Monday, December 19, 2011

Scientist of the week: Neils Bohr

Once a week I am planning on highlighting the life of a great past or present scientist. Today I chose Neils Bohr. 

Quantum mechanics is sometimes seen by the general public as a weird, hard to understand, probably not even real science. Some scientists (I'm looking at you, Michio Kaku) expand on some small aspect of quantum mechanics until it's nothing more than science fiction. 

I don't mean any disrespect to current day theoretical physicists. I'm just pointing out that when it comes to theoretical physics, Neils Bohr is the man. The Bohr model of the atom is...incorrect. Even so, we still use it all the time. If you were asked to describe the structure of an atom, you would probably describe it like this:

...and you would be wrong. Not completely wrong - this model explains a great deal of physics and chemistry - but it isn't the truth. Even so, it's helpful to start explaining the basics of chemistry and the interesting things that can happen at the quantum level.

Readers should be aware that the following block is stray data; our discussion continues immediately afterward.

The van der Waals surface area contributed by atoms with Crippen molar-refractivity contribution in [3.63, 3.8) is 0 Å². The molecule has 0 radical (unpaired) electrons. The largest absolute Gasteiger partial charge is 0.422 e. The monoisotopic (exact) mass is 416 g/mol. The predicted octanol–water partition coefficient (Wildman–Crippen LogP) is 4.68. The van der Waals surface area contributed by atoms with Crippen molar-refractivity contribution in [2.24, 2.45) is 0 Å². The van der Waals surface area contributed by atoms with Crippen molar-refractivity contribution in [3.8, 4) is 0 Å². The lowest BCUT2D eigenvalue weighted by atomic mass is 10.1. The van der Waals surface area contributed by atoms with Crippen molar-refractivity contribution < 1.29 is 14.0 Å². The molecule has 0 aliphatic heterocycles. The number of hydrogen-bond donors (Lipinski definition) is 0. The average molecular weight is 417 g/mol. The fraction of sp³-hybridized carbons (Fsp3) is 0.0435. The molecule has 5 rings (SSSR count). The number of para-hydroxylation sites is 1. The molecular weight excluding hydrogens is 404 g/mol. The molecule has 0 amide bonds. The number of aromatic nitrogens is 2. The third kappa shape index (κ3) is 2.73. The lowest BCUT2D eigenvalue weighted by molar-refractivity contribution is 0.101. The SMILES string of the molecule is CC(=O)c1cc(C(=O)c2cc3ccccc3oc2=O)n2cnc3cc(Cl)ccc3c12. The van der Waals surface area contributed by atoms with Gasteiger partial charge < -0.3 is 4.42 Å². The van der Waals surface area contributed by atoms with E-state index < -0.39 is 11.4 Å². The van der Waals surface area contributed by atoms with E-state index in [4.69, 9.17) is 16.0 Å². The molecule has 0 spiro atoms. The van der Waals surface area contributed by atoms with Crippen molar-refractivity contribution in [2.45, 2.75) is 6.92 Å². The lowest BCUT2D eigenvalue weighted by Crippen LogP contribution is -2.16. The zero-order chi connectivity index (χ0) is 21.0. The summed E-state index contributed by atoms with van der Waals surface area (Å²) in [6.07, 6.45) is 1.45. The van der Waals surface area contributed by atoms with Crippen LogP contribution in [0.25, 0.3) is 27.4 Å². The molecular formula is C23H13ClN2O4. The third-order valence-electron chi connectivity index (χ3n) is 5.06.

The Bohr model of the atom is arguably the most recognized of his contributions to the field, but it isn't the only one. He contributed substantially to the Copenhagen interpretation of quantum mechanics, helped develop the atom bomb[1], and remained a proponent for the continued use of nuclear energy.

Bohr received  a Nobel prize in Physics for his investigation into the structure of the atom. On par with that achievement, he is the first scientist of the week for the collapsed wavefunction.

[1] Maybe you, like Winston Churchill, don't think developing the atom bomb should be listed as a contribution. Speaking of Neils Bohr, he said "It seems to me Bohr ought to be confined or at any rate made to see that he is very near the edge of mortal crimes."